07/31/2007 07:33 pm ET Updated May 25, 2011

What YouTube (and Starbucks) Should Do After the Presidential Debates

Walking around Charleston, SC before and after the Democratic CNN/YouTube Presidential Debate, I was struck by three things:

First; based on what appeared to be very high demand, blonde hair dye is probably running about the same market rate as a barrel of oil in South Carolina. I hope the region won't become dependent on foreign supplies.

Second; the debate lived up to the hype. It was revolutionary. And just about everyone else I've spoken with since the debate's conclusion agrees, at the very least, that presidential debates will not (or should not) be the same after this.

Most importantly, though; despite the debate's success and Charleston being abuzz with talk of the event, there were still an awful lot of people in the middle of downtown that didn't know about it - even with all the press running around - and no one I talked to had had felt compelled to submit questions or actively participate.

So what now?

While YouTube has obviously thrown its platform and Google's muscle behind the political process, I think there is another level to which they can take the concept of citizen engagement through video: Partner with Starbucks (or any number of other pervasive institutions across the United States such as libraries or volunteer centers - you should read this too, Dunkin Donuts) to set up permanent cameras where local citizenry can engage with and ask questions of their elected leaders.

It might not be that easy, but it wouldn't be that difficult - at least not difficult enough not to try. It's also good business.

Each local institution could establish local rules based on the needs of its surrounding community, though a couple standard guidelines should probably apply. Among them: no video can be longer than 1 minute; you must be registered to vote to submit video; videos will be uploaded to local, state, or national officials' YouTube pages on a regular basis (maybe bi-weekly). Candidates or officials can choose to reply back through video or any other means. Maybe local meetings? There are myriad possibilities, as the process is most certainly not one size fits all, but the point is that the conversation happens in the first place.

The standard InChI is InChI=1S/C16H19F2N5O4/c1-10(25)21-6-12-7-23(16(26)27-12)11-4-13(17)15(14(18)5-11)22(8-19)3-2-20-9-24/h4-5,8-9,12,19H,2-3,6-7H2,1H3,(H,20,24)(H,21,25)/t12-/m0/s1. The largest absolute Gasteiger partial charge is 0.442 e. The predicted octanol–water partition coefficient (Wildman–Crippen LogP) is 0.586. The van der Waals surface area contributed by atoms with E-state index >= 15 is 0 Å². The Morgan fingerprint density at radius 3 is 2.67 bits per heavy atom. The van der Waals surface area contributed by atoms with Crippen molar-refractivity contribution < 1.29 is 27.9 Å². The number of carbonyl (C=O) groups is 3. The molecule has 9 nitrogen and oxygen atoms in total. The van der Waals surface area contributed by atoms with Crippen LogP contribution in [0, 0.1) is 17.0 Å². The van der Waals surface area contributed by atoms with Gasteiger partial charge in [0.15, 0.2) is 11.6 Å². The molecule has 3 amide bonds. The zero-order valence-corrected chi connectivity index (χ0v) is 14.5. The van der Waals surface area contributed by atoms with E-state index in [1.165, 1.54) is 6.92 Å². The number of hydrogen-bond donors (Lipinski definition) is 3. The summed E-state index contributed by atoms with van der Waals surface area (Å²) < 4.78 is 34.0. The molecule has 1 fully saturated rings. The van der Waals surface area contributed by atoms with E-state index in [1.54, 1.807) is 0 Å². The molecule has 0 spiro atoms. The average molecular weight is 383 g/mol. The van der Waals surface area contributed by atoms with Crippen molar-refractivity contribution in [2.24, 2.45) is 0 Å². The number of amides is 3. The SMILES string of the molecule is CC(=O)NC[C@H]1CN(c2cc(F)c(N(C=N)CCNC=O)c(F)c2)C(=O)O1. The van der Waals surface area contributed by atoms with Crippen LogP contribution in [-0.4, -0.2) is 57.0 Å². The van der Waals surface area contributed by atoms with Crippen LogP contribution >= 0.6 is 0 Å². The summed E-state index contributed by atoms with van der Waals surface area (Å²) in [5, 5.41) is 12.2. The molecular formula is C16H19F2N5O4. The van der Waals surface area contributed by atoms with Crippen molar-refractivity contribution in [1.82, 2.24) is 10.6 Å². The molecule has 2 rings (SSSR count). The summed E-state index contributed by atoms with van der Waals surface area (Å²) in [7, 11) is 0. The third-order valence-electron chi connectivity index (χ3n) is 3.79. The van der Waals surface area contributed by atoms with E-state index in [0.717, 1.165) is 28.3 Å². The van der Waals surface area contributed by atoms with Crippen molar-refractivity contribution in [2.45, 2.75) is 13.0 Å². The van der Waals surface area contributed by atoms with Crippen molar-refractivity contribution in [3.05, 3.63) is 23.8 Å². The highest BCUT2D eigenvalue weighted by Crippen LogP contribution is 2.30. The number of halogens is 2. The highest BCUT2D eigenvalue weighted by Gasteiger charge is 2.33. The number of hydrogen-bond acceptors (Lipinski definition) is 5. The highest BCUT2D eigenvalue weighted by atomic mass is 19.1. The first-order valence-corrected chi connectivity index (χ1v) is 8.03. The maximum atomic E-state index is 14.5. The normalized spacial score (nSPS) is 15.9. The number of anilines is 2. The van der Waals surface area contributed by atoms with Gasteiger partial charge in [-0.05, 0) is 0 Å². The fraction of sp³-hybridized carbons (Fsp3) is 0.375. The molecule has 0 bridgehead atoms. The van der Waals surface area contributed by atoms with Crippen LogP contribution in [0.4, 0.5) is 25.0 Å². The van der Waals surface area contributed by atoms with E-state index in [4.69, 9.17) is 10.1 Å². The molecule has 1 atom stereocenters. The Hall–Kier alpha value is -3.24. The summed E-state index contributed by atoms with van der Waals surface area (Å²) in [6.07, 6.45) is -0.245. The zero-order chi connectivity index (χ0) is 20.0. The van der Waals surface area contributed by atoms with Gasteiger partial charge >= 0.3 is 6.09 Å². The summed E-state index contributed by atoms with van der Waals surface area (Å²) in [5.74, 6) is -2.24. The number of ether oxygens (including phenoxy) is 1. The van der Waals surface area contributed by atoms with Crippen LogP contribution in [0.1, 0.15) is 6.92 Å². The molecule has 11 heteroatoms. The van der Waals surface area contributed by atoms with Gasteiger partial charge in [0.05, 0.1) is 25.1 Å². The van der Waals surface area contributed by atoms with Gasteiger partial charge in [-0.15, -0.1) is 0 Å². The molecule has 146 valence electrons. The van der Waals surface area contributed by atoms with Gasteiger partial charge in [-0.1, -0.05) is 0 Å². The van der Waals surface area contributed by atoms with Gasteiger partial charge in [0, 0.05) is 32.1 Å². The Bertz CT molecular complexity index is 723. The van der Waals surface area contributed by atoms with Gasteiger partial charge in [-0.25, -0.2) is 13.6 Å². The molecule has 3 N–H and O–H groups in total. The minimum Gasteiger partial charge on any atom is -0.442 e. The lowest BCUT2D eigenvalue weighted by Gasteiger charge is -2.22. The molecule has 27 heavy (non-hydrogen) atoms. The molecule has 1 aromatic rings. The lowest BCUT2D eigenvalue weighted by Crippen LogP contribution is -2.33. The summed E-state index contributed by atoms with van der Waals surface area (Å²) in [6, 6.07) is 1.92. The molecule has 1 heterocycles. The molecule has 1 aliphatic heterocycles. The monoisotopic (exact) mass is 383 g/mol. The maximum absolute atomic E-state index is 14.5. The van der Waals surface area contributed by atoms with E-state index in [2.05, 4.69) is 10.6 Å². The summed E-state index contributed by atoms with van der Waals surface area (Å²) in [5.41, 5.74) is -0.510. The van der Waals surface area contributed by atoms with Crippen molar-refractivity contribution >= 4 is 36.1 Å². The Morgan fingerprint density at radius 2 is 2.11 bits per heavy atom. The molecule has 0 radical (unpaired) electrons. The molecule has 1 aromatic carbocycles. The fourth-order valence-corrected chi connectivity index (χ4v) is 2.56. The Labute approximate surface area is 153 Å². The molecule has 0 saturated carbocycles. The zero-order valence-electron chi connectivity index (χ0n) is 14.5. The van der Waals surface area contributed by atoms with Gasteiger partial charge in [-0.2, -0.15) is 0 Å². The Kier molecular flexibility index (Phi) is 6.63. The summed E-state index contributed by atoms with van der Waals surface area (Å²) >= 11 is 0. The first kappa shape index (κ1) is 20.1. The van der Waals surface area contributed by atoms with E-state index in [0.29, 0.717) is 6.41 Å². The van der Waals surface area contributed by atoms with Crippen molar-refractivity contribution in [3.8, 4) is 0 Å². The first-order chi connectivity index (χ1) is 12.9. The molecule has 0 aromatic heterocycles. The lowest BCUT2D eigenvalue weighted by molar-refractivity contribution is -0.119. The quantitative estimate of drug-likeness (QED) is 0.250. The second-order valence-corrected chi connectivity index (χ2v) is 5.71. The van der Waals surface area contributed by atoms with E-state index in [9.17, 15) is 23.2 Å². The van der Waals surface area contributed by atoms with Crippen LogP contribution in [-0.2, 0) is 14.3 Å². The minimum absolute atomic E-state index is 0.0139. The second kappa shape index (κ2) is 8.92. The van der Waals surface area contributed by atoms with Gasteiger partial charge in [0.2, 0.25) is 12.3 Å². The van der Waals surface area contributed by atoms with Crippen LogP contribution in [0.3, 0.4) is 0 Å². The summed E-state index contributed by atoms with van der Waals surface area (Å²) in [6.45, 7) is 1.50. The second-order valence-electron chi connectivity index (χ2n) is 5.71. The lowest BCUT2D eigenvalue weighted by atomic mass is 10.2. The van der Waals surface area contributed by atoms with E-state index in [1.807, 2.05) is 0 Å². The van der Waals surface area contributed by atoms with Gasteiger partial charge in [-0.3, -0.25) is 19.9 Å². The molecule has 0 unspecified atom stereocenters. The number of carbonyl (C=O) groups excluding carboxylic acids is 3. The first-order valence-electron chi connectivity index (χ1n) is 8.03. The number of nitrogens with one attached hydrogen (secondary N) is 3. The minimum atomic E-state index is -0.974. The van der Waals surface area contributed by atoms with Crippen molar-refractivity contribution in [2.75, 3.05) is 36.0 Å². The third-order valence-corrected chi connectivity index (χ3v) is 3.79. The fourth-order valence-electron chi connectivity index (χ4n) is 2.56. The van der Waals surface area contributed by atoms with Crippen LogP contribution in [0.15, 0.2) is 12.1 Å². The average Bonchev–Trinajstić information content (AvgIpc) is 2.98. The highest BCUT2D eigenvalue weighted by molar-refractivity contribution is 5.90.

On the business end, I wouldn't doubt if YouTube and/or Google is thinking they don't want to get too much into the bricks and mortar business. But why not give it a shot prior to the primaries? They're trying just about everything else (and I say that with all due respect). The YouTube political team could pretty easily pick a state or a few towns to pilot the idea. Next: build a strong national relationship with another corporation who wants to be part of creating a more engaged and democratic citizenry. Volunteer and other community engagement initiatives are strong components of many companies' CSR programs, so there's plenty to choose from. Despite how hard it is for anything non-Starbucks owned to get into a Starbucks store, their CSR team (as well as Dunkin's and McDonald's) should like the idea. If they don't, let's talk about why - or find another place to start. After that it's more or less time to go make it happen. The halo effect of such an effort would undoubtedly create positive PR, and increased content on websites and/or foot traffic in doors is a great thing for shareholders.

On the this-is-simply-a-good-thing-to-do end, having pre-established "community points" where people can connect with their fellow citizens and elected leaders solves - or at least helps solve - several other problems with engaging Americans in the political process.

A few weeks ago I wrote a blog post encouraging people to go out and help marginalized members of their communities participate in the CNN/YouTube debate because the digital divide makes it nearly impossible for many to do so. (I.e. many people don't have access to video equipment or broadband internet.) As I walked around Charleston, though, and talked to women like Brenda outside the Charleston Place Hotel, I realized the problem is not only the marginalized who don't participate because of digital divide issues - the problem is just as equally affluent folks who won't engage in the process simply because it's too time consuming or inconvenient. They might get involved; but only if it's made easier.

So why don't we try to make it easier for everyone. Rich or poor; apathetic or passionate. It doesn't necessarily have to be YouTube sanctioned (it should be though - the brand is powerful), and a location partner doesn't have to be Starbucks (it should be though - the brand is... well... you buy it whether you like it or not). This can be done in any place that people gather. Put some cameras up around town at local institutions - work with nonprofits - and make it fun and accessible for people to participate in the way they did for the democratic presidential debate.

Re-democratizing America is going to take creative measures like this to get a majority of the population actively participating. We need to engage people where they are - not necessarily where we think they should be - and that means being in the most popular of places online and off, and creating innovative public/private partnerships.

Google and CNN got together and made a revolutionary debate happen for the democratic candidates. Let's take this further and engage even more people beyond their TV and computer screens.